Surprise of the week: Ryan Suter, Minnesota Wild -- Consider us very shocked to see the sort of uncharacteristic display from Suter that we did Tuesday night, when he delivered a nasty elbow to the head of the Pittsburgh Penguins' Steve Downie, a reckless play that earned him (and rightfully so) a two-game suspension. It’s easy to understand the mounting frustration in Minnesota, but it was surprising to see it manifest like that in such a dumb, dangerous move.
Trending up: Tuukka Rask, Boston Bruins -- Rask has rattled off four straight wins for the Boston Bruins and my, how desperately those were needed. Most recently, Rask posted a 30-save shutout against the New York Rangers, blanking the Blueshirts 3-0 on Thursday night. The 27-year-old Finnish netminder has allowed only six goals over the past four games, as his Bruins have regained some footing in the Atlantic Division standings.
Trending down: Jonathan Quick, Los Angeles Kings -- It has truly been a tough stretch for Quick as the Kings have dropped the last four games in which Quick has appeared. After giving up five goals in a shootout loss to Winnipeg in his last start, the former Conn Smythe Trophy winner gave up two goals on seven shots in relief of Martin Jones in the Kings’ 5-3 loss to the New Jersey Devils on Wednesday night.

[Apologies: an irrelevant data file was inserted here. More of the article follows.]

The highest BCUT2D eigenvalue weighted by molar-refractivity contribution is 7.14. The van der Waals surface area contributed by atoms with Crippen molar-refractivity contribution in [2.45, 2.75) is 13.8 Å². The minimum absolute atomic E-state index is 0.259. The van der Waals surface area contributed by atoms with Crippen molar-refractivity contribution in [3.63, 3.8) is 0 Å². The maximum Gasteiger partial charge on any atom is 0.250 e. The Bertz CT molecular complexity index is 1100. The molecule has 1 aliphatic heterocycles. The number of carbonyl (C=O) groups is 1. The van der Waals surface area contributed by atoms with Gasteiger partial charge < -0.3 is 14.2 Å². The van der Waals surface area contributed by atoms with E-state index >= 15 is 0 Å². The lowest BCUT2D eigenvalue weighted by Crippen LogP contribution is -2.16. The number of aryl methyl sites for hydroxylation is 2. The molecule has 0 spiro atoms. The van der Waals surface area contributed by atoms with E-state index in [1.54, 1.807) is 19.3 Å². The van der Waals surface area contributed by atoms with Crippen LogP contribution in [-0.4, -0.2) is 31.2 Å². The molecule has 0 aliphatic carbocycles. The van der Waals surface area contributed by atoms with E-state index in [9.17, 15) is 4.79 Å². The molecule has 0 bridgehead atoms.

Surprise of the week: Joni Ortio, Calgary Flames -- It’s been a strong showing from 23-year-old Ortio, who pitched a 36-save shutout in his season debut last weekend and followed that up with another win Thursday night against the Arizona Coyotes. The Flames appear to be in good hands with Ortio as backup to Jonas Hiller -- at least for the time being with Karri Ramo on the shelf. The young Finn might get even more opportunities should Hiller continue to struggle.